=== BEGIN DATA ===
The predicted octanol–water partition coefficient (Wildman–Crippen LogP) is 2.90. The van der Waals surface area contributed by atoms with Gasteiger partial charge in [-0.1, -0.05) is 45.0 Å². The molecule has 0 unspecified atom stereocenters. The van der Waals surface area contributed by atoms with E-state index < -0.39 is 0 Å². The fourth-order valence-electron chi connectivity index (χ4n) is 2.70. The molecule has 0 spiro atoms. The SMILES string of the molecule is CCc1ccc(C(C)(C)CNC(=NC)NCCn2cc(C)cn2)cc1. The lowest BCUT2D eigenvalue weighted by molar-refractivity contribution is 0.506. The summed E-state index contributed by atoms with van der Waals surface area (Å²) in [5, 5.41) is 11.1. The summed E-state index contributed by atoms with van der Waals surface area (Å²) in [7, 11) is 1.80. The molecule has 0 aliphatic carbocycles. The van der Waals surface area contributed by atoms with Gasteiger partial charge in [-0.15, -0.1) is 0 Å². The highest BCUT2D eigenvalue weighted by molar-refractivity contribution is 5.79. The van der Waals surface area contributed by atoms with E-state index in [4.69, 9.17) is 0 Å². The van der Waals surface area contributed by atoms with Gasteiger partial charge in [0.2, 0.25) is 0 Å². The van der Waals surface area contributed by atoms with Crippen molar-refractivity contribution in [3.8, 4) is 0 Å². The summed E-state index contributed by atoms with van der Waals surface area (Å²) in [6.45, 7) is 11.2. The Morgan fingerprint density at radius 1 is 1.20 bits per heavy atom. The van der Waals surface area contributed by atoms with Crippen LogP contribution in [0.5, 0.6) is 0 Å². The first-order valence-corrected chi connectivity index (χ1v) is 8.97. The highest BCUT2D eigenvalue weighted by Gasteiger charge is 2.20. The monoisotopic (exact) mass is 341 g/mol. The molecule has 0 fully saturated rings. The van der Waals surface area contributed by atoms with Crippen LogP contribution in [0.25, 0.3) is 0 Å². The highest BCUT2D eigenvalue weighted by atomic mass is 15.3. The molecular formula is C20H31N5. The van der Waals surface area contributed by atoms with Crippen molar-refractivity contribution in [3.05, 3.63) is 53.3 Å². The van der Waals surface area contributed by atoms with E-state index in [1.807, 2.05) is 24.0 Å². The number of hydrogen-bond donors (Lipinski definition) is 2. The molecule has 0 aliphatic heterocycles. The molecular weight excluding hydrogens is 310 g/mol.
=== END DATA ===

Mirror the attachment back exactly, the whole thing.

The predicted octanol–water partition coefficient (Wildman–Crippen LogP) is 2.90. The van der Waals surface area contributed by atoms with Gasteiger partial charge in [-0.1, -0.05) is 45.0 Å². The molecule has 0 unspecified atom stereocenters. The van der Waals surface area contributed by atoms with E-state index < -0.39 is 0 Å². The fourth-order valence-electron chi connectivity index (χ4n) is 2.70. The molecule has 0 spiro atoms. The SMILES string of the molecule is CCc1ccc(C(C)(C)CNC(=NC)NCCn2cc(C)cn2)cc1. The lowest BCUT2D eigenvalue weighted by molar-refractivity contribution is 0.506. The summed E-state index contributed by atoms with van der Waals surface area (Å²) in [5, 5.41) is 11.1. The summed E-state index contributed by atoms with van der Waals surface area (Å²) in [7, 11) is 1.80. The molecule has 0 aliphatic carbocycles. The van der Waals surface area contributed by atoms with Gasteiger partial charge in [-0.15, -0.1) is 0 Å². The highest BCUT2D eigenvalue weighted by molar-refractivity contribution is 5.79. The van der Waals surface area contributed by atoms with E-state index in [4.69, 9.17) is 0 Å². The van der Waals surface area contributed by atoms with Gasteiger partial charge in [0.2, 0.25) is 0 Å². The van der Waals surface area contributed by atoms with Crippen molar-refractivity contribution in [3.8, 4) is 0 Å². The summed E-state index contributed by atoms with van der Waals surface area (Å²) in [6.45, 7) is 11.2. The Morgan fingerprint density at radius 1 is 1.20 bits per heavy atom. The van der Waals surface area contributed by atoms with Crippen LogP contribution in [0.5, 0.6) is 0 Å². The first-order valence-corrected chi connectivity index (χ1v) is 8.97. The highest BCUT2D eigenvalue weighted by Gasteiger charge is 2.20. The monoisotopic (exact) mass is 341 g/mol. The molecule has 0 fully saturated rings. The van der Waals surface area contributed by atoms with Crippen LogP contribution in [0.25, 0.3) is 0 Å². The highest BCUT2D eigenvalue weighted by atomic mass is 15.3. The molecular formula is C20H31N5. The van der Waals surface area contributed by atoms with Crippen molar-refractivity contribution in [3.05, 3.63) is 53.3 Å². The van der Waals surface area contributed by atoms with E-state index in [1.807, 2.05) is 24.0 Å². The number of hydrogen-bond donors (Lipinski definition) is 2. The molecule has 0 aliphatic heterocycles. The molecular weight excluding hydrogens is 310 g/mol.